You see, my father was a doctor. He was a family physician and was loved dearly by his patients. He would come home in the evening from the hospital or his medical building office, eat dinner with us, and then go out on his housecalls. I learned how to drive while taking my dad to housecalls to visit his patients in their homes. I thought I wanted to be a doctor. However, I was not a serious student in high school, and not much more in college. I got a "D" in freshman Calculus and had to retake the course the following summer. I received a "C" in freshman Biology because my friend copied my paper without my knowledge and we both were accused to cheating. I was given a gift grade of a C- in Organic Chemistry in the first semester of my sophomore year, and I had to retake that class! I took my MCAT exams, but never prepared for them as I should have because there were too many other things to do that seemed more important than studying for the MCAT. When I received my MCAT scores a month after graduating from college and later ten out of ten letters of rejection from med school admission departments, I was convinced that I was not ever going to be a doctor. I also had no idea what I wanted to be. I just did not take anything in life too seriously, so here I was in a hospital, cleaning dirty glassware for the Chem labs and cutting up dead bodies to determine the cause of death. When Dr. Heim encouraged me try graduate school, I knew that I wanted to do something more than autopsies as a hospital deiner (the word is German for "slave.")

I took my GRE in June, applied to the University of Minnesota in July, was accepted in August, and drove up to Minneapolis in September, 1978 absolutely clueless of anything regarding where to live, much less how to find the school. Somehow I survived all of that. Upon entering the grad program at the U, I fell in love with a course about winter ecology and eventually earned my doctorate studying the winter survival strategies of a small terrestrial land snail. My thesis title is too long for this page, but I was very happy to complete my degree in 1987 and know a whole lot about a small snail which lives on the ground and avoids freezing all winter by producing glucose as an antifreeze. My grad school advisor, Dr. William Schmid, was instrumental in helping me achieve my degree and in multitasking very many simultaneous activities.

During my grad school years, I began a career as a swim club coach, and perhaps would have happily coached for the rest of my life were it not for the fears of parent board members firing me for an unknown reason. It was during a trip to visit my uncle Bill Albrecht in Pahala, Hawaii that my life was changed. Bill Albrecht was an accomplished mechanical engineer and an amateur astronomer for 75 years of his life. He lived over 20 of those years in Pahala, Hawaii (this is on the big island ... some 52 miles south of Hilo on the east side and not far from the Hawaii Volcanoes National Park). His backyard has been benchmarked by satellite triangulation, and his hobby was the study of variable stars. These stars pulsate in varying degrees of brightness over periods of hours to days, and he was ranked #3 in the world among variable star observers. He won an amateur astronomer of the year award in 1999 and was featured in the January, 1999 Sky & Telescope Magazine. In 2002 hewon the "Director's Award" from Janet Mattei (below and left) who was head of the American Association of Variable Star Observers. We visited with friends Steve O'Meara and Tina Helicker who were so very kind to my uncle, but also shared his love for Astronomy and Geology. He showed me the stars from his backyard telescopes, and gave me a tour of the Mauna Kea Observatory, and my love of the stars was rekindled. I had gone star-gazing with him as a child, but had little time to actually observe seriously.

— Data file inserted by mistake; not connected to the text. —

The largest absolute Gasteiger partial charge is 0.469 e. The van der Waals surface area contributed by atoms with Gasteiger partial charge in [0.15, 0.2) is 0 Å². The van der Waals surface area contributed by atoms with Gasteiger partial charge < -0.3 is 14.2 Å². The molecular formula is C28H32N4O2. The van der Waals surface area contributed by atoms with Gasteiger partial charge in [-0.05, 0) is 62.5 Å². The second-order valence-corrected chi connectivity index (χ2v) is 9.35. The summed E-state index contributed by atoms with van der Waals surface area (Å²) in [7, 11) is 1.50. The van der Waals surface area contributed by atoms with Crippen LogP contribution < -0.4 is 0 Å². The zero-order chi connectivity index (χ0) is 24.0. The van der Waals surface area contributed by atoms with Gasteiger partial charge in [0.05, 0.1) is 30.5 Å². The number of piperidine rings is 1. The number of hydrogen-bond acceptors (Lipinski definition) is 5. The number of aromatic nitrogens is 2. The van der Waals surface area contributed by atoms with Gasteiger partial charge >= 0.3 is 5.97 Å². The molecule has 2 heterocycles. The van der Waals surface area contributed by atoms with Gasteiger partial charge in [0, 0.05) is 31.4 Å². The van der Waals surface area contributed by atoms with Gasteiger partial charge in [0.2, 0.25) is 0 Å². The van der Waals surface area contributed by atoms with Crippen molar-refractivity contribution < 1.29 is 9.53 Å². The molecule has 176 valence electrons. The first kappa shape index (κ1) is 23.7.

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By the time my third trip to Hawaii was completed in 1991, I hurried home and re-entered grad school to get a master's degree in education so I could teach science like my uncle. My formal training is zoology, but there were no student teaching positions available in biology, so I jumped at the chance to teach Astronomy at Hopkins in the fall of 1992. I substitute taught there in 1993, and in the fall of 1994, the high school offered me a job teaching one 47 minute class. I advertised the course in the newspaper and 60 students took the course that following spring. By the fall of 1995, I was teaching 240 kids and the following year, 410. I had a fulltime teaching job, teaching my hobby. I purchased one of my Uncle Bill's telescopes (an 8" Celestron Schmidt-Cassegrain reflecting telescope) and eventually traded it in for a 8" Meade Schmidt-Cassegrain reflector. I added a 10" Meade later because looking up at the night sky through a telescope gave me my own window to the Universe. I was hooked. My Uncle Bill passed away in 2009 at the age of 93, but I hope to continue to provide to my students a passion for the night sky that he gave to me.